College Finance Tips For Going To College As A Single Parent
College is hard to get through, but throw a baby into the mix and it becomes even tougher. According to the Institute for Women's Policy Research, a nonprofit think tank in Washington, D.C., approximately 1 out of 4 undergraduate students has a dependent of their own. About half of those are single parents. For students with families of their own, the economic and academic challenges of college can be overwhelming, but there are resources to help. Here's how single parents who are in or headed back to school can find support.
Facts about student-parents
- There are 3.9 million students who are parents.
- 1.9 million parents in college are single parents.
Source: Institute for Women's Policy Research.
Understand the obstacles
The odds are against single parents who are pursuing an education. More than half of all single parents attending school have low incomes. They're more likely to work full-time jobs on top of school and family responsibilities and frequently need substantial financial aid to complete their degree.
"The immediate need to get some sort of income is often so tempting that oftentimes (single parents) will drop out to work at that minimum-wage job that's not at all fulfilling to them because they need that immediate income ... or because their child care becomes unreliable or unavailable and that juggling becomes just too much," says Katie Kough, director of the Women with Children Program at Wilson College in Chambersburg, Pa.
A major challenge facing student-parents is that many colleges and universities cater to traditional students who attend college full time without family responsibilities. Amenities that student-parents need, such as affordable child care facilities, flexible scheduling options and parent support groups, aren't available at every institution.
The Institute for Women's Policy Research estimates that college campuses only supply about 5 percent of the child care that student-parents actually require. Flexible scheduling options are much more available -- 31 percent of all college students take at least one course online, reports the 2011 Sloan Online Survey -- but it's still tricky for parents to carve out time to complete assignments without distraction.
"It's really difficult for single parents, especially if they don't have a lot of family support and they're just kind of out on their own," says Elaine Adams, coordinator of the Ecovillage program at Berea College in Berea, Ky. "If they have a family member that can help out, that can make the difference between night and day in them being able to still get to classes and therefore being successful in getting their degree."
How to get help
Some colleges such as Berea are stepping in for students who don't have family help. Berea's Ecovillage is one of a handful of residential college programs designed specifically for student-parents. Ecovillage provides family-friendly accommodations for up to 50 single parents and married couples with kids, on-campus day care for preschool-aged kids, after-school programs for children in grades kindergarten through third and free parenting and life skills workshops. Other institutions offer subsidized day care, parent mentoring or free meals on campus to children of students.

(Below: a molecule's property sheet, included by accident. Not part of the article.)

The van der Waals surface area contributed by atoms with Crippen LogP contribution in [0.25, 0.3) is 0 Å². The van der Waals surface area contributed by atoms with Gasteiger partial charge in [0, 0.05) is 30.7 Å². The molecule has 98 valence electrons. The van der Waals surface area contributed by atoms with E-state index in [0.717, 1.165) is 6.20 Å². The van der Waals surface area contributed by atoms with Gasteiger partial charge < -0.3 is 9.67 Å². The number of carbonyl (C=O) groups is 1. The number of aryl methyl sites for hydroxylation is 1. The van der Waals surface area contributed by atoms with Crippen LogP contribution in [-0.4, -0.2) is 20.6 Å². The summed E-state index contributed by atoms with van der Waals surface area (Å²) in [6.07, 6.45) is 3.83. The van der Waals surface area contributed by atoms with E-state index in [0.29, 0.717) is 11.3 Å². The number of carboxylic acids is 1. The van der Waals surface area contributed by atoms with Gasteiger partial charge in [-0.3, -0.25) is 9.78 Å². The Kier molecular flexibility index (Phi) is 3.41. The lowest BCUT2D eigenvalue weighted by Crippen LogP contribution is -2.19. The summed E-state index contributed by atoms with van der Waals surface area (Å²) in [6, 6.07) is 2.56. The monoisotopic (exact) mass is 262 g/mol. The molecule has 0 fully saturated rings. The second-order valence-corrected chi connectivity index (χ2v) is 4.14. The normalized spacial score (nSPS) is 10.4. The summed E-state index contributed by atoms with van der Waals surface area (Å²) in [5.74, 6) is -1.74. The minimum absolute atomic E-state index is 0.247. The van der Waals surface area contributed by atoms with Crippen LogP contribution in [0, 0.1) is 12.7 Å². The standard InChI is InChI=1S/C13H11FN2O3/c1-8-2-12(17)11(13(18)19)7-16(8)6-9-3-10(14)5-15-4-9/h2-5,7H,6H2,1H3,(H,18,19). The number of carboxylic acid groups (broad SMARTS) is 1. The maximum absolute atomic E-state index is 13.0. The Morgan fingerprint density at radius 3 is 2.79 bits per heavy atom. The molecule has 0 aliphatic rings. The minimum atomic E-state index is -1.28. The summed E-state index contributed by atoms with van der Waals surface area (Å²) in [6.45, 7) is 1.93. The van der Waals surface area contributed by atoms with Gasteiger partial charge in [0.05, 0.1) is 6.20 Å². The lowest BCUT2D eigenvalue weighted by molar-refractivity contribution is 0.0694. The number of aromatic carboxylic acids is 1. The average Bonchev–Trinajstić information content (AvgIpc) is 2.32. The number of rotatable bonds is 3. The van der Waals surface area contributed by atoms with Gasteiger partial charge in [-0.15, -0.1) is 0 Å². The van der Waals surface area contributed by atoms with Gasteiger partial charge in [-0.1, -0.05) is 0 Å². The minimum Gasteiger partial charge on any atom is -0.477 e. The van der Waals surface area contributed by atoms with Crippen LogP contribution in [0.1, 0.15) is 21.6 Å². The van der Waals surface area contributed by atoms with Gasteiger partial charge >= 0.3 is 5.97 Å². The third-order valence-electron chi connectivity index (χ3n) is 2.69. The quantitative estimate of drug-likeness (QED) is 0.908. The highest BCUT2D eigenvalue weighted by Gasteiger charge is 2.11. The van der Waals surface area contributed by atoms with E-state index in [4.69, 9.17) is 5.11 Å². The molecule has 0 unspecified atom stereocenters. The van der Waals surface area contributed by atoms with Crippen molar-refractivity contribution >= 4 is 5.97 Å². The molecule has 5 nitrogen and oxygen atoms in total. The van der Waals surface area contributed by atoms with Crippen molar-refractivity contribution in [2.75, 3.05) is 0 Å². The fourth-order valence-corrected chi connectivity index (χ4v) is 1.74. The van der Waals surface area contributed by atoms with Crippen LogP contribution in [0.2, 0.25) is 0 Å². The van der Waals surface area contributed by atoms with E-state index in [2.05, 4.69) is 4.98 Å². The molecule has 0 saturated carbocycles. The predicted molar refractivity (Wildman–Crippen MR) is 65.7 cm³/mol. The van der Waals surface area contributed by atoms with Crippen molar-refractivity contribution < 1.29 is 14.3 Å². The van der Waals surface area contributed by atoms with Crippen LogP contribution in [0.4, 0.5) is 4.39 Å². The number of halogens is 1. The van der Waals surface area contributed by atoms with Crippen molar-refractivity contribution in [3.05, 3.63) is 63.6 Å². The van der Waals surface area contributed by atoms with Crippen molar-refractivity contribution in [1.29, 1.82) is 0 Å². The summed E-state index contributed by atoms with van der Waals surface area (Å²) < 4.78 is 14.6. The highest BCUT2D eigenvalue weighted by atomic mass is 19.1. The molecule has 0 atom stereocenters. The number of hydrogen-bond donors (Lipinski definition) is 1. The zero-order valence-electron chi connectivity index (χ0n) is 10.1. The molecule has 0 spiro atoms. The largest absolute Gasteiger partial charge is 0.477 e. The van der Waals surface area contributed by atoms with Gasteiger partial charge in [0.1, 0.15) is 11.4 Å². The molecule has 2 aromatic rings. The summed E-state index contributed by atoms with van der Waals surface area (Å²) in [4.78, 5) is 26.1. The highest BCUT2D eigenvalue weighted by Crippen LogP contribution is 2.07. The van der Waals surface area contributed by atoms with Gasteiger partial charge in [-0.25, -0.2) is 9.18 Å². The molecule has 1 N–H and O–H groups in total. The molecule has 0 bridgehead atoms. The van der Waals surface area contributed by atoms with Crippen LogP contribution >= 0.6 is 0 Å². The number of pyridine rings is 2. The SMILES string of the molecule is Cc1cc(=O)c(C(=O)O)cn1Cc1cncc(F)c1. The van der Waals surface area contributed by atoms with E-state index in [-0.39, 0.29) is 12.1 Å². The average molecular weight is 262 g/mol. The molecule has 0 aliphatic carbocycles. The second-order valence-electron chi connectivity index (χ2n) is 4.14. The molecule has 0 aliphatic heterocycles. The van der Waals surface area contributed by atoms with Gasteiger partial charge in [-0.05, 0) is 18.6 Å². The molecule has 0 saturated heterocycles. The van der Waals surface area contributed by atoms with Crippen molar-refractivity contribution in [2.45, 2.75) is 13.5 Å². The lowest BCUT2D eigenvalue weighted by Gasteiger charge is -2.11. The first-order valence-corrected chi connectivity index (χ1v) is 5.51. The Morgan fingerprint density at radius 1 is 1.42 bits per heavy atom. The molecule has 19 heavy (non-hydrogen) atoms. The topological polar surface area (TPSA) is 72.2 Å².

"It's a great way for (student-parents) to be able to come and have that support network to be able to be successful parents, but it's also a great way for them to be able to get that education so they can ensure the success of themselves for their child's future as well," says Stephanie Struckhoff, assistant director of residence life for the Mothers Living and Learning program at College of Saint Mary in Omaha, Neb.
Residential student-parent programs make a big difference. In Mothers Living and Learning, for example, 85 percent of those enrolled in the program for at least one semester make it to graduation. That's more than double the graduation rate as the rest of campus, reports the National Center for Education Statistics.
Only a few accredited schools nationwide offer residential parent programs, but a larger number of institutions offer support initiatives without the residential component. For instance, the University of Massachusetts Amherst offers child care tuition assistance, a discount on home heating oil, a weekday drop-in child care center and free weekly meals and play activities. Even though there's a child care center available on campus, the University of Alabama's Sitters for Service program provides approximately 600 hours of free baby-sitting every semester to graduate students with children.
"(Student-parents) need to be looking for universities that recognize that it is a challenge and who are making efforts to address the challenges that this group of people face," says Katherine Rehner, the graduate parenting support program coordinator who oversees Sitters for Service.
That means seeking out institutions that have parent support groups or advising and mentoring programs. Schools may also offer child care services or connections with local facilities, financial counselors who can help you apply for child care subsidies, emergency loan programs to cover unexpected costs or financial aid awards for students with children.
Kough also recommends exploring schools that have an active student-parent community.
"If (students) feel a part of that institution and feel connected and feel like they matter to that institution, they're probably more likely to work to get their degree," she says.
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